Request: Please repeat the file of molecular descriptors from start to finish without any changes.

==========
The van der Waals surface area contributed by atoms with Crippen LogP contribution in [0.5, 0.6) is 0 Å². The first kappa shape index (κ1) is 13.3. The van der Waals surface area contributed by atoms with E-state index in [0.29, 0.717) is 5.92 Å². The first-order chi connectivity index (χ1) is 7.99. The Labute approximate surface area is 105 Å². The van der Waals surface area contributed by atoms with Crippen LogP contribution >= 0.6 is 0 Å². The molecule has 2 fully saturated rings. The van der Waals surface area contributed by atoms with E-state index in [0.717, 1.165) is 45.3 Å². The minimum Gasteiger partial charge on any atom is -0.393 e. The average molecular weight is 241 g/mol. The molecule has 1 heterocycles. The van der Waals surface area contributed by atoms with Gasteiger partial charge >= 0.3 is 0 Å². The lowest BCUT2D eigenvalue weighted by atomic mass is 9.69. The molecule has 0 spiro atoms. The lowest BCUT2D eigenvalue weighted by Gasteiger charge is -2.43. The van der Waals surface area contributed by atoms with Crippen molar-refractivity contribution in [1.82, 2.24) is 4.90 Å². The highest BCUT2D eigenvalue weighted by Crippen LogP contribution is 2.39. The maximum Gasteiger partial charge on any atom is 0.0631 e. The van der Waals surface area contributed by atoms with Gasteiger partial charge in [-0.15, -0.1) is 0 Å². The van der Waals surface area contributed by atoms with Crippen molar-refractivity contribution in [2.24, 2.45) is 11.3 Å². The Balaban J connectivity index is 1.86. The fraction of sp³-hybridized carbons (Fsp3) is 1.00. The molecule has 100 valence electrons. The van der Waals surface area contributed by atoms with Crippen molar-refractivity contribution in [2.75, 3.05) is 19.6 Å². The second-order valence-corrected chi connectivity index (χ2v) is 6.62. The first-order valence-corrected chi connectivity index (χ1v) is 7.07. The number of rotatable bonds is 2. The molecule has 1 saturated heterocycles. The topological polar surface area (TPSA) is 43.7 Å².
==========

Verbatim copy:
The van der Waals surface area contributed by atoms with Crippen LogP contribution in [0.5, 0.6) is 0 Å². The first kappa shape index (κ1) is 13.3. The van der Waals surface area contributed by atoms with E-state index in [0.29, 0.717) is 5.92 Å². The first-order chi connectivity index (χ1) is 7.99. The Labute approximate surface area is 105 Å². The van der Waals surface area contributed by atoms with Crippen LogP contribution >= 0.6 is 0 Å². The molecule has 2 fully saturated rings. The van der Waals surface area contributed by atoms with E-state index in [0.717, 1.165) is 45.3 Å². The minimum Gasteiger partial charge on any atom is -0.393 e. The average molecular weight is 241 g/mol. The molecule has 1 heterocycles. The van der Waals surface area contributed by atoms with Gasteiger partial charge >= 0.3 is 0 Å². The lowest BCUT2D eigenvalue weighted by atomic mass is 9.69. The molecule has 0 spiro atoms. The lowest BCUT2D eigenvalue weighted by Gasteiger charge is -2.43. The van der Waals surface area contributed by atoms with Crippen molar-refractivity contribution in [1.82, 2.24) is 4.90 Å². The highest BCUT2D eigenvalue weighted by Crippen LogP contribution is 2.39. The maximum Gasteiger partial charge on any atom is 0.0631 e. The van der Waals surface area contributed by atoms with Gasteiger partial charge in [-0.15, -0.1) is 0 Å². The van der Waals surface area contributed by atoms with Crippen molar-refractivity contribution in [2.24, 2.45) is 11.3 Å². The Balaban J connectivity index is 1.86. The fraction of sp³-hybridized carbons (Fsp3) is 1.00. The molecule has 100 valence electrons. The van der Waals surface area contributed by atoms with Crippen molar-refractivity contribution in [2.75, 3.05) is 19.6 Å². The second-order valence-corrected chi connectivity index (χ2v) is 6.62. The first-order valence-corrected chi connectivity index (χ1v) is 7.07. The number of rotatable bonds is 2. The molecule has 1 saturated heterocycles. The topological polar surface area (TPSA) is 43.7 Å².